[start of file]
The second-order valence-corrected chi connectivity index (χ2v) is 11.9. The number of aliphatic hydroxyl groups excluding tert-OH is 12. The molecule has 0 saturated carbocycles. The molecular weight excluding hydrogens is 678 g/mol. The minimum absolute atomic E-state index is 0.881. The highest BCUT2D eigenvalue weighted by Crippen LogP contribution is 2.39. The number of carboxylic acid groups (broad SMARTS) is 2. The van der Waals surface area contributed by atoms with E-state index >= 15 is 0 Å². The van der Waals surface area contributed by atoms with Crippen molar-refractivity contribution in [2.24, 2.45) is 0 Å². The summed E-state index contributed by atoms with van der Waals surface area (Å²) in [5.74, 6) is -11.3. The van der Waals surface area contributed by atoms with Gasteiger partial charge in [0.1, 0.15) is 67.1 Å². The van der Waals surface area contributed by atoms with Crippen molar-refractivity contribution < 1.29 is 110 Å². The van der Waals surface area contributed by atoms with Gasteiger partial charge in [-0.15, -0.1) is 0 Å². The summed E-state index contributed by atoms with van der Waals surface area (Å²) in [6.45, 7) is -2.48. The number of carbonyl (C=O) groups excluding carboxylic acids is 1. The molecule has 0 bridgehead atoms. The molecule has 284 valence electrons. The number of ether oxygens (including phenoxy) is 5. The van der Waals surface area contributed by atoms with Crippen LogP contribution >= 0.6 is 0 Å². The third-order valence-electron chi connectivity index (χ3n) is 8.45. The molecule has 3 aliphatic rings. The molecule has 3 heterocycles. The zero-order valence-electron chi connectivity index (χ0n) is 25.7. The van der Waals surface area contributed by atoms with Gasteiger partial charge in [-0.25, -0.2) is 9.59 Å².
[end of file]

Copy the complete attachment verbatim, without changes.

The second-order valence-corrected chi connectivity index (χ2v) is 11.9. The number of aliphatic hydroxyl groups excluding tert-OH is 12. The molecule has 0 saturated carbocycles. The molecular weight excluding hydrogens is 678 g/mol. The minimum absolute atomic E-state index is 0.881. The highest BCUT2D eigenvalue weighted by Crippen LogP contribution is 2.39. The number of carboxylic acid groups (broad SMARTS) is 2. The van der Waals surface area contributed by atoms with E-state index >= 15 is 0 Å². The van der Waals surface area contributed by atoms with Crippen molar-refractivity contribution in [2.24, 2.45) is 0 Å². The summed E-state index contributed by atoms with van der Waals surface area (Å²) in [5.74, 6) is -11.3. The van der Waals surface area contributed by atoms with Gasteiger partial charge in [0.1, 0.15) is 67.1 Å². The van der Waals surface area contributed by atoms with Crippen molar-refractivity contribution < 1.29 is 110 Å². The van der Waals surface area contributed by atoms with Gasteiger partial charge in [-0.15, -0.1) is 0 Å². The summed E-state index contributed by atoms with van der Waals surface area (Å²) in [6.45, 7) is -2.48. The number of carbonyl (C=O) groups excluding carboxylic acids is 1. The molecule has 0 bridgehead atoms. The molecule has 284 valence electrons. The number of ether oxygens (including phenoxy) is 5. The van der Waals surface area contributed by atoms with Crippen LogP contribution >= 0.6 is 0 Å². The third-order valence-electron chi connectivity index (χ3n) is 8.45. The molecule has 3 aliphatic rings. The molecule has 3 heterocycles. The zero-order valence-electron chi connectivity index (χ0n) is 25.7. The van der Waals surface area contributed by atoms with Gasteiger partial charge in [-0.25, -0.2) is 9.59 Å².